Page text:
Interesting that they are all die hard bike lane demanders.
    That's a straw man argument and you know it.
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    Quote Originally Posted by The Human Car View Post
    Steve’s work is good and a lot better then JF’s on the subject but who is the authority on VC here JF or Steve? The problem is not so much that there is not good engineering on the VC side of things it just that discussions about engineering degrade to discussions about education as it is easy to confuse the two when talking about VC.

    For example: If someone mentions that they are more comfortable with 8 feet of space separating them from fast moving traffic someone else will chime in on how they can safely take the lane. So referencing Steve’s work only gets you “but it’s not needed” response which does not help to define the VC position well.

    I’m just saying there is some frustration here on the side of the engineering folks.

    Steve Goodridge has put many more details into his article on wide outside lanes than I ever had done. That's commendable, but there's no significant difference in thought that I see.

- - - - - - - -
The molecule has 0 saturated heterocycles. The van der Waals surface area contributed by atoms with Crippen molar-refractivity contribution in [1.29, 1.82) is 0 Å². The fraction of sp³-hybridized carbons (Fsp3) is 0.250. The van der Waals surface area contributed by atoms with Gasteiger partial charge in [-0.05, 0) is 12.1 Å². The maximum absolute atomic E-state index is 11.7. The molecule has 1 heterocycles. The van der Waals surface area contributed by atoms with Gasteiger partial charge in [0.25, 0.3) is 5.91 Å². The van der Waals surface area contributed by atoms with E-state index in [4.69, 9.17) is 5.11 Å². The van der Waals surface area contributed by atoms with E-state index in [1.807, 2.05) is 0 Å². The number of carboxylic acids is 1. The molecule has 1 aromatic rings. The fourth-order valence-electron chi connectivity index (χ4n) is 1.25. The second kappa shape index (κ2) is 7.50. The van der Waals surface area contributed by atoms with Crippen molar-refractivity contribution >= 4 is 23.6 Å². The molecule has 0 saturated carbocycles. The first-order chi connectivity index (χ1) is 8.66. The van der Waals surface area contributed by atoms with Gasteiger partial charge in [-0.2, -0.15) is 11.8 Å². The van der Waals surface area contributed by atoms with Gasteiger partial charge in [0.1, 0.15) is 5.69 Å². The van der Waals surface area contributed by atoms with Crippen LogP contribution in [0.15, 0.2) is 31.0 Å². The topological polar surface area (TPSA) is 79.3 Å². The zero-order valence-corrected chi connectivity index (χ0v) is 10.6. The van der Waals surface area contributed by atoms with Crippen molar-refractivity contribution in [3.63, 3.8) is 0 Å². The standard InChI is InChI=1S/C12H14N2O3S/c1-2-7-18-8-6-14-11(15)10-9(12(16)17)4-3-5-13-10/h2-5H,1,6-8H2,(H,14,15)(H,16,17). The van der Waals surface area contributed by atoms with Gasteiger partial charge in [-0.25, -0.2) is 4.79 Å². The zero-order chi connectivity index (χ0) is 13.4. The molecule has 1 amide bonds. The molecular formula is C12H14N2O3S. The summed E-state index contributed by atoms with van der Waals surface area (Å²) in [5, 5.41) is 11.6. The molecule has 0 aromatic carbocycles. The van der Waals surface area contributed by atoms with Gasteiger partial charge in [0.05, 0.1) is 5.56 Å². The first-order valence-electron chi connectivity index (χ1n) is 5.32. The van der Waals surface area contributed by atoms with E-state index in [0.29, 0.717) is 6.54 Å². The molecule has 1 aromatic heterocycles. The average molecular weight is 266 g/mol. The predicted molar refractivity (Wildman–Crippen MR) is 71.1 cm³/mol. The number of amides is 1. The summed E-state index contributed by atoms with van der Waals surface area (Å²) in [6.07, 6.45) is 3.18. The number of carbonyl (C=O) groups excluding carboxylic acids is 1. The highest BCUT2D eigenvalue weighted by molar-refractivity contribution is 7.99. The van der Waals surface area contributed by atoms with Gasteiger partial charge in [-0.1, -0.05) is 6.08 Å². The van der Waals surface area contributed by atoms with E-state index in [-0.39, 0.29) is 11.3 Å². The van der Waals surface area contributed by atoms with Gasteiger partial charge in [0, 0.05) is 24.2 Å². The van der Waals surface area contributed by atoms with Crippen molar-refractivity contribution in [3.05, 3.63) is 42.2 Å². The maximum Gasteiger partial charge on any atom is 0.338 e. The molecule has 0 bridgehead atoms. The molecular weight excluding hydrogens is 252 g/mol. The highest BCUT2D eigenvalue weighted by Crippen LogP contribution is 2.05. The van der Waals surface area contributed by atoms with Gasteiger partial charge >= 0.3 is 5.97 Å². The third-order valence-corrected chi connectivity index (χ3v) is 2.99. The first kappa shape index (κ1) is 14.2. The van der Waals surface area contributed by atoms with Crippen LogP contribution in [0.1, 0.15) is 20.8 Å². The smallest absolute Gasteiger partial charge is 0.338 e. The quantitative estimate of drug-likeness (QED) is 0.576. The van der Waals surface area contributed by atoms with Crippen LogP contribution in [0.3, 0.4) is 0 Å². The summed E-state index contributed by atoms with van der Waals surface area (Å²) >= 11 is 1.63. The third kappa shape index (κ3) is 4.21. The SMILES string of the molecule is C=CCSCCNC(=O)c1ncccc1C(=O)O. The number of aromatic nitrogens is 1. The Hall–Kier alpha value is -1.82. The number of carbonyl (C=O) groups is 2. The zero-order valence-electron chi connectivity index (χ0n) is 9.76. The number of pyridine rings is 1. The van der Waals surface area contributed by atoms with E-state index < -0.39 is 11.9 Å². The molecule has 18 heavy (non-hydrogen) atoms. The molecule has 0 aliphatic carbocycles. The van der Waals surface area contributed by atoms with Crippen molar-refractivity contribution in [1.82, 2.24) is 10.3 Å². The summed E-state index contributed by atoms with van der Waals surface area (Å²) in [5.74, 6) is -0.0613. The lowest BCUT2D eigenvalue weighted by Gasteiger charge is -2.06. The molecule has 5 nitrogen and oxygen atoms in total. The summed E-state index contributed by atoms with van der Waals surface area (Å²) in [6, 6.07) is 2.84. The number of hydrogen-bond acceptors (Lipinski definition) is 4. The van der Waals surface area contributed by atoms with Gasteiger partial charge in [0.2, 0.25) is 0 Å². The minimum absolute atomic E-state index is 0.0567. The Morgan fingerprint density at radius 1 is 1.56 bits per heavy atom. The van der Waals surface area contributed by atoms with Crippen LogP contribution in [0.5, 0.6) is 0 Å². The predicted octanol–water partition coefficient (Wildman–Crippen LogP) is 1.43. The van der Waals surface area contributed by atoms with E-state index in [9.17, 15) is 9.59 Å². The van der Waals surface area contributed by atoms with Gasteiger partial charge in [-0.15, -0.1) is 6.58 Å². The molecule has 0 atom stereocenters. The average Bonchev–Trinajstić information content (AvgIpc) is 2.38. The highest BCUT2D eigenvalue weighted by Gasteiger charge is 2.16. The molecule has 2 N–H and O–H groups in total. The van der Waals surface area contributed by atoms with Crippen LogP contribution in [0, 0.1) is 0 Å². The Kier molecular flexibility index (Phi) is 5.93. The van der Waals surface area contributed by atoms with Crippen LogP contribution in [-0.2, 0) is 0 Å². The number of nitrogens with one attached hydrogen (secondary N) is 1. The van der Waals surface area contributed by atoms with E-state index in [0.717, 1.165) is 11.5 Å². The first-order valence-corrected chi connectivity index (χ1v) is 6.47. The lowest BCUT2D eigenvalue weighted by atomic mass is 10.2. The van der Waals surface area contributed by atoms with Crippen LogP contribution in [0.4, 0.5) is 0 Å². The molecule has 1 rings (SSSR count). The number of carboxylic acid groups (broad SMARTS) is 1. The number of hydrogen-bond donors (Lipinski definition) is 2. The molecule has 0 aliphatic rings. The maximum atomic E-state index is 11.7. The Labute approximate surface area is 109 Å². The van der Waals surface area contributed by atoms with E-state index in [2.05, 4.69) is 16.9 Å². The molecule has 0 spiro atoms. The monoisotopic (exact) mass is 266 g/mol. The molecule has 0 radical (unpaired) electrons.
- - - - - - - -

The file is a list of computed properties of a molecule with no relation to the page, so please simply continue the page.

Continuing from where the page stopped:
As to the extent to which comfort needs to be considered, comfort is a very subjective feeling that differs from person to person and changes within one person with experience. I rather doubt that our society is willing to pay the costs of making all road users comfortable; the issues of safety and efficiency and convenience are far more important, more measurable, and more manageable.

  18. #18
    -=Barry=- The Human Car's Avatar
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    Quote Originally Posted by John Forester View Post
    As to the extent to which comfort needs to be considered, comfort is a very subjective feeling that differs from person to person and changes within one person with experience. I rather doubt that our society is willing to pay the costs of making all road users comfortable; the issues of safety and efficiency and convenience are far more important, more measurable, and more manageable.
    This is exactly the kind of garbage I am talking about, try to emphasize engineering and you get redirected to education.